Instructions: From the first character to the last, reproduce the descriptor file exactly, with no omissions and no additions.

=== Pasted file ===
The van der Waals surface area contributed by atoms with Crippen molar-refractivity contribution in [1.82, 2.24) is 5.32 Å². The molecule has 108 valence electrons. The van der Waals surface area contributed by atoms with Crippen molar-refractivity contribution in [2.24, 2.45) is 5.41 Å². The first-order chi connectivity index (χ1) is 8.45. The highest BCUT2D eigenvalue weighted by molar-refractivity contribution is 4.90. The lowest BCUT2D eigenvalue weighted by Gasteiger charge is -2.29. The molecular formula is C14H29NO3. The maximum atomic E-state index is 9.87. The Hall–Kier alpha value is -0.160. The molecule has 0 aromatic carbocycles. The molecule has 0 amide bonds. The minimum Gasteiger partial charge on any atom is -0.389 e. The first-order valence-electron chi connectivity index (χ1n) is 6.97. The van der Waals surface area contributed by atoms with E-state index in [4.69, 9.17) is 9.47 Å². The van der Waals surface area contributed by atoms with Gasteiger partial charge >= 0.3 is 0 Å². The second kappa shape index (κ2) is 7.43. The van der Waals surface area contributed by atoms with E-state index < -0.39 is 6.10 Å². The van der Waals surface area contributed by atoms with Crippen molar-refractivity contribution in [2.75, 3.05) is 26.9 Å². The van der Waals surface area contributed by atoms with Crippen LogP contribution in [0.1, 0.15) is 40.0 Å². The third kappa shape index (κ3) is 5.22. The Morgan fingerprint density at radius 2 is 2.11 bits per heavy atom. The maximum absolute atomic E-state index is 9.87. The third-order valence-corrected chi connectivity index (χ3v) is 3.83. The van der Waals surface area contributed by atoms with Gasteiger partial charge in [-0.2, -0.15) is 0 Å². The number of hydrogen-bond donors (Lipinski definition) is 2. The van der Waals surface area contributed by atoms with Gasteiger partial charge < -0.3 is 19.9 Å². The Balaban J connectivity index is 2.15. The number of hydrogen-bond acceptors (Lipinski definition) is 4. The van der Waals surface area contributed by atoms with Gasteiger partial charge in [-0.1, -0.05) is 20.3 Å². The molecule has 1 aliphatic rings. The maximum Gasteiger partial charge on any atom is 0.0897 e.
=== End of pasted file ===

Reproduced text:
The van der Waals surface area contributed by atoms with Crippen molar-refractivity contribution in [1.82, 2.24) is 5.32 Å². The molecule has 108 valence electrons. The van der Waals surface area contributed by atoms with Crippen molar-refractivity contribution in [2.24, 2.45) is 5.41 Å². The first-order chi connectivity index (χ1) is 8.45. The highest BCUT2D eigenvalue weighted by molar-refractivity contribution is 4.90. The lowest BCUT2D eigenvalue weighted by Gasteiger charge is -2.29. The molecular formula is C14H29NO3. The maximum atomic E-state index is 9.87. The Hall–Kier alpha value is -0.160. The molecule has 0 aromatic carbocycles. The molecule has 0 amide bonds. The minimum Gasteiger partial charge on any atom is -0.389 e. The first-order valence-electron chi connectivity index (χ1n) is 6.97. The van der Waals surface area contributed by atoms with E-state index in [4.69, 9.17) is 9.47 Å². The van der Waals surface area contributed by atoms with Gasteiger partial charge >= 0.3 is 0 Å². The second kappa shape index (κ2) is 7.43. The van der Waals surface area contributed by atoms with E-state index < -0.39 is 6.10 Å². The van der Waals surface area contributed by atoms with Crippen molar-refractivity contribution in [2.75, 3.05) is 26.9 Å². The van der Waals surface area contributed by atoms with Crippen LogP contribution in [0.1, 0.15) is 40.0 Å². The third kappa shape index (κ3) is 5.22. The Morgan fingerprint density at radius 2 is 2.11 bits per heavy atom. The maximum absolute atomic E-state index is 9.87. The third-order valence-corrected chi connectivity index (χ3v) is 3.83. The van der Waals surface area contributed by atoms with Gasteiger partial charge in [-0.2, -0.15) is 0 Å². The number of hydrogen-bond donors (Lipinski definition) is 2. The van der Waals surface area contributed by atoms with Gasteiger partial charge < -0.3 is 19.9 Å². The Balaban J connectivity index is 2.15. The number of hydrogen-bond acceptors (Lipinski definition) is 4. The van der Waals surface area contributed by atoms with Gasteiger partial charge in [-0.1, -0.05) is 20.3 Å². The molecule has 1 aliphatic rings. The maximum Gasteiger partial charge on any atom is 0.0897 e.